Oak savannas once dominated a vast acreage in the prairie-oak transition. These forests have experienced significant decline primarily due to fire suppression and land use changes. The oak savannas of today represent only 0.02% of the original range making them the most endangered community in the prairie. Oak savannas are areas dominated by low-density oak trees with an understory consisting of a diverse array of grass and herbaceous species. The historical fire regime in these systems was frequent low intensity underburns occurring every 2-12 years that consumed primarily the grass understory. Climate and ungulate migration may have also been determining factors in the expanse of these systems. Savanna oaks and the accompanying understory have adaptations that help them withstand fire, drought, and other disturbances. Fire suppression has resulted in forests with closed canopies, which limits oak regeneration while favoring favoring more shade tolerant hardwoods. Along with this change there has been an increase in litter layers, decreased species diversity, and decreased savanna wildlife.  Restoration is the primary means to reintroduce these systems. Oak savanna restoration requires reducing canopy cover to change structure and reintroducing fire to restore process. Often additional treatments are needed when prescribed fire proves to be incapable at reducing canopy density. Regardless of the restoration process, the oak savanna has to be continually managed to ensure regeneration. Restoring these ecosystems leads to an increase in understory heterogeneity and a unique assemblage of oaks and savanna species.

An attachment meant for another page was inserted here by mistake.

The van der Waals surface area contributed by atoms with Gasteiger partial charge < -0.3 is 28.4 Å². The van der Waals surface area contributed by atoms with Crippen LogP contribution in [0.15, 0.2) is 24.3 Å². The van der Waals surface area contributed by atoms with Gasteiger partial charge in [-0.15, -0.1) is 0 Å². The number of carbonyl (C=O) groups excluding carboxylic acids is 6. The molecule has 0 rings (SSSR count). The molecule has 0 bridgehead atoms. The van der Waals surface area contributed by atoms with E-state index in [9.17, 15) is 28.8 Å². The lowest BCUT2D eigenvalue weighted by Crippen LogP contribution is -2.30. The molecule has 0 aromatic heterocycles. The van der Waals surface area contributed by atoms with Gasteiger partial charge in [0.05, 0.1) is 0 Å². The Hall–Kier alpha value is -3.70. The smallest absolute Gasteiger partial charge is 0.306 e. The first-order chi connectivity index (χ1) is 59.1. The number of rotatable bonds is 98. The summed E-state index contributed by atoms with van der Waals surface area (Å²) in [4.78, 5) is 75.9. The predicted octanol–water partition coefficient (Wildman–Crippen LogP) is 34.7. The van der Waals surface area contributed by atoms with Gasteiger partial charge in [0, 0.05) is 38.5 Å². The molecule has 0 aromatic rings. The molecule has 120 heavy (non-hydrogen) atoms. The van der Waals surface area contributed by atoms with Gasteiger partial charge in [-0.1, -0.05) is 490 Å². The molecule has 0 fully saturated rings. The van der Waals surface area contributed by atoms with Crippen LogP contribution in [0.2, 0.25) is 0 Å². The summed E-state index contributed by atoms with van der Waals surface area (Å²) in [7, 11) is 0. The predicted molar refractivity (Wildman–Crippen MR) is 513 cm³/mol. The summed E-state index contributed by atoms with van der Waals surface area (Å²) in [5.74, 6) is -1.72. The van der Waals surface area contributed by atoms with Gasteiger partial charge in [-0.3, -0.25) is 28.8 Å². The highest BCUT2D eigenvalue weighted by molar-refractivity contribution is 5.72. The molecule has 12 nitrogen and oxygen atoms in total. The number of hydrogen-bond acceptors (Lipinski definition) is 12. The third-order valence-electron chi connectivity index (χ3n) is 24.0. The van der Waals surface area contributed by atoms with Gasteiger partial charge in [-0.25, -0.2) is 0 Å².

From: http://www.forestencyclopedia.net/

Linda Blondheim

Monday, August 1, 2011

Kanapaha Prairie Trees

18x24 inches
acrylic on panel

One day a couple of weeks ago, I walked down this road with Mary Jane Volkmann while we explored Kanapaha Prairie. I have been fascinated by the differences in the prairies we all are studying and painting. They are exceptionally diverse and all beautiful in their own way. They are all lush with summer green right now. I look forward to painting them in winter with a more diverse palette.

Linda Blondheim